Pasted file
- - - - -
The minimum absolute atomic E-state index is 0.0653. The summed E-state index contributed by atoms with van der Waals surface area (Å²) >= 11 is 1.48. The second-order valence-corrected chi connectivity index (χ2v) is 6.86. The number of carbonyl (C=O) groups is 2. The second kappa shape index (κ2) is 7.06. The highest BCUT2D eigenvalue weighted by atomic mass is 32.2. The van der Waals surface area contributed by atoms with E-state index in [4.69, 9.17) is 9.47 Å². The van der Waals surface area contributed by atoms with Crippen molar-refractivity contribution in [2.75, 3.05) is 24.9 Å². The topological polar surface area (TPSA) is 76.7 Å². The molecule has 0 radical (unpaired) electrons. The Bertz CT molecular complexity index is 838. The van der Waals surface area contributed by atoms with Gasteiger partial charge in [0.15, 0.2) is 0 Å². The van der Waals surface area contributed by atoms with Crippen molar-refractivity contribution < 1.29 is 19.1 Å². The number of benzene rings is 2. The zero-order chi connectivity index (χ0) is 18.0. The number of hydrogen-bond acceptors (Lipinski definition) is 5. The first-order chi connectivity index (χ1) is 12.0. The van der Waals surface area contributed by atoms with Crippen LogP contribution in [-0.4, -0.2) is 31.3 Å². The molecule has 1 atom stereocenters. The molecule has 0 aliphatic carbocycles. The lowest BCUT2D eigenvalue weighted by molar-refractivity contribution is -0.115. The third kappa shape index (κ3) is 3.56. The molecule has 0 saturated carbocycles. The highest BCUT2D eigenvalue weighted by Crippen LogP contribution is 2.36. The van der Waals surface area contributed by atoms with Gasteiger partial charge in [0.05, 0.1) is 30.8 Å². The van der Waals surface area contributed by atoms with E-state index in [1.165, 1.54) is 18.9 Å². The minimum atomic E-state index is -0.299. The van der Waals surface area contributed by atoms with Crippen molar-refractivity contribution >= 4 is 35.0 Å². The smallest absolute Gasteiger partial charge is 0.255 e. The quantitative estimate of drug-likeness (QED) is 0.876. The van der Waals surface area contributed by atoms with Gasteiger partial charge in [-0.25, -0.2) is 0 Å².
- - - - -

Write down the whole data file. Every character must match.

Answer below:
The minimum absolute atomic E-state index is 0.0653. The summed E-state index contributed by atoms with van der Waals surface area (Å²) >= 11 is 1.48. The second-order valence-corrected chi connectivity index (χ2v) is 6.86. The number of carbonyl (C=O) groups is 2. The second kappa shape index (κ2) is 7.06. The highest BCUT2D eigenvalue weighted by atomic mass is 32.2. The van der Waals surface area contributed by atoms with E-state index in [4.69, 9.17) is 9.47 Å². The van der Waals surface area contributed by atoms with Crippen molar-refractivity contribution in [2.75, 3.05) is 24.9 Å². The topological polar surface area (TPSA) is 76.7 Å². The molecule has 0 radical (unpaired) electrons. The Bertz CT molecular complexity index is 838. The van der Waals surface area contributed by atoms with Gasteiger partial charge in [0.15, 0.2) is 0 Å². The van der Waals surface area contributed by atoms with Crippen molar-refractivity contribution < 1.29 is 19.1 Å². The number of benzene rings is 2. The zero-order chi connectivity index (χ0) is 18.0. The number of hydrogen-bond acceptors (Lipinski definition) is 5. The first-order chi connectivity index (χ1) is 12.0. The van der Waals surface area contributed by atoms with Crippen LogP contribution in [-0.4, -0.2) is 31.3 Å². The molecule has 1 atom stereocenters. The molecule has 0 aliphatic carbocycles. The lowest BCUT2D eigenvalue weighted by molar-refractivity contribution is -0.115. The third kappa shape index (κ3) is 3.56. The molecule has 0 saturated carbocycles. The highest BCUT2D eigenvalue weighted by Crippen LogP contribution is 2.36. The van der Waals surface area contributed by atoms with Gasteiger partial charge in [0.05, 0.1) is 30.8 Å². The van der Waals surface area contributed by atoms with E-state index in [1.165, 1.54) is 18.9 Å². The minimum atomic E-state index is -0.299. The van der Waals surface area contributed by atoms with Crippen molar-refractivity contribution >= 4 is 35.0 Å². The smallest absolute Gasteiger partial charge is 0.255 e. The quantitative estimate of drug-likeness (QED) is 0.876. The van der Waals surface area contributed by atoms with Gasteiger partial charge in [-0.25, -0.2) is 0 Å².